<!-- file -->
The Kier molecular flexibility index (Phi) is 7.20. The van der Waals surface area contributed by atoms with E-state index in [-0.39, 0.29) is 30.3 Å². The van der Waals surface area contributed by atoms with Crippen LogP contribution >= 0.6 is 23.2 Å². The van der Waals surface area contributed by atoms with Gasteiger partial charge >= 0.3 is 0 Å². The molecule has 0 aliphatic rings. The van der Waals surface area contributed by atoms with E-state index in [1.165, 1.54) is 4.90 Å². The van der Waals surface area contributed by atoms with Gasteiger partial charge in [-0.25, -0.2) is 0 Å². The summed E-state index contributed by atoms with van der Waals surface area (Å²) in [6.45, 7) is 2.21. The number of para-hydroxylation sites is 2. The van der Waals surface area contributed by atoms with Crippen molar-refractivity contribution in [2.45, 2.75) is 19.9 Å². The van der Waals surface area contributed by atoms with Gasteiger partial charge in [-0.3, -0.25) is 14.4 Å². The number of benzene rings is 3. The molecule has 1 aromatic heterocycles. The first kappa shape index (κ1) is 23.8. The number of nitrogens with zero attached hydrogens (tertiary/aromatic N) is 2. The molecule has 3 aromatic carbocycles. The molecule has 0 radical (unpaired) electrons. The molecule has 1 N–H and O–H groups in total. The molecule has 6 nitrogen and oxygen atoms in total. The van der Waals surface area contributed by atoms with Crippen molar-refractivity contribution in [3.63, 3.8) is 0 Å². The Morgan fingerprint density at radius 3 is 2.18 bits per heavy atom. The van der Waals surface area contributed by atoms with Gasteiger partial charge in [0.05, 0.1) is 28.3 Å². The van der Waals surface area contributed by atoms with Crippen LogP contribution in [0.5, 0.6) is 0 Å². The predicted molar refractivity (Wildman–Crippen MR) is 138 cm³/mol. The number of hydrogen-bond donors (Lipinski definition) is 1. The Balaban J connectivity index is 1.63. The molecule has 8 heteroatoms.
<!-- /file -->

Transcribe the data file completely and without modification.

The Kier molecular flexibility index (Phi) is 7.20. The van der Waals surface area contributed by atoms with E-state index in [-0.39, 0.29) is 30.3 Å². The van der Waals surface area contributed by atoms with Crippen LogP contribution >= 0.6 is 23.2 Å². The van der Waals surface area contributed by atoms with Gasteiger partial charge >= 0.3 is 0 Å². The molecule has 0 aliphatic rings. The van der Waals surface area contributed by atoms with E-state index in [1.165, 1.54) is 4.90 Å². The van der Waals surface area contributed by atoms with Gasteiger partial charge in [-0.25, -0.2) is 0 Å². The summed E-state index contributed by atoms with van der Waals surface area (Å²) in [6.45, 7) is 2.21. The number of para-hydroxylation sites is 2. The van der Waals surface area contributed by atoms with Crippen molar-refractivity contribution in [2.45, 2.75) is 19.9 Å². The van der Waals surface area contributed by atoms with Gasteiger partial charge in [-0.3, -0.25) is 14.4 Å². The number of benzene rings is 3. The molecule has 1 aromatic heterocycles. The first kappa shape index (κ1) is 23.8. The number of nitrogens with zero attached hydrogens (tertiary/aromatic N) is 2. The molecule has 3 aromatic carbocycles. The molecule has 0 radical (unpaired) electrons. The molecule has 1 N–H and O–H groups in total. The molecule has 6 nitrogen and oxygen atoms in total. The van der Waals surface area contributed by atoms with Crippen molar-refractivity contribution in [3.63, 3.8) is 0 Å². The Morgan fingerprint density at radius 3 is 2.18 bits per heavy atom. The van der Waals surface area contributed by atoms with Gasteiger partial charge in [0.05, 0.1) is 28.3 Å². The van der Waals surface area contributed by atoms with Crippen LogP contribution in [0.5, 0.6) is 0 Å². The predicted molar refractivity (Wildman–Crippen MR) is 138 cm³/mol. The number of hydrogen-bond donors (Lipinski definition) is 1. The Balaban J connectivity index is 1.63. The molecule has 8 heteroatoms.